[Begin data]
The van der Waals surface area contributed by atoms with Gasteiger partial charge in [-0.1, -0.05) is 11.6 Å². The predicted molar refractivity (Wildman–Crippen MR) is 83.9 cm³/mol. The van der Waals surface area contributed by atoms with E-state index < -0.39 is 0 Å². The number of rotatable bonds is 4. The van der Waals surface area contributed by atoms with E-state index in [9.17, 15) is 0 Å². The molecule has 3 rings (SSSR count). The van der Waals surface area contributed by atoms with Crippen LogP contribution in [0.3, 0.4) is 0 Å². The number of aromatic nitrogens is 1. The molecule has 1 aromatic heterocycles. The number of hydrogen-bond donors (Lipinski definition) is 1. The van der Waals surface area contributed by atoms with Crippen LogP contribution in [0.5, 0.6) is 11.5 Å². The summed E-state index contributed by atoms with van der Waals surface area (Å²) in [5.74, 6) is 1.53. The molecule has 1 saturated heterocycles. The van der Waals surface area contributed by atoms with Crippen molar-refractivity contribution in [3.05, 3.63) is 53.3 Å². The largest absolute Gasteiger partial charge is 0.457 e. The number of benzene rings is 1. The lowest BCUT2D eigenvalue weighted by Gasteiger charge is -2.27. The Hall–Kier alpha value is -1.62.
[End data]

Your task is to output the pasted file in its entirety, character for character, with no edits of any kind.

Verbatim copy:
The van der Waals surface area contributed by atoms with Gasteiger partial charge in [-0.1, -0.05) is 11.6 Å². The predicted molar refractivity (Wildman–Crippen MR) is 83.9 cm³/mol. The van der Waals surface area contributed by atoms with E-state index < -0.39 is 0 Å². The number of rotatable bonds is 4. The van der Waals surface area contributed by atoms with E-state index in [9.17, 15) is 0 Å². The molecule has 3 rings (SSSR count). The van der Waals surface area contributed by atoms with Crippen LogP contribution in [0.3, 0.4) is 0 Å². The number of aromatic nitrogens is 1. The molecule has 1 aromatic heterocycles. The number of hydrogen-bond donors (Lipinski definition) is 1. The van der Waals surface area contributed by atoms with Crippen LogP contribution in [0.5, 0.6) is 11.5 Å². The summed E-state index contributed by atoms with van der Waals surface area (Å²) in [5.74, 6) is 1.53. The molecule has 1 saturated heterocycles. The van der Waals surface area contributed by atoms with Crippen molar-refractivity contribution in [3.05, 3.63) is 53.3 Å². The largest absolute Gasteiger partial charge is 0.457 e. The number of benzene rings is 1. The lowest BCUT2D eigenvalue weighted by Gasteiger charge is -2.27. The Hall–Kier alpha value is -1.62.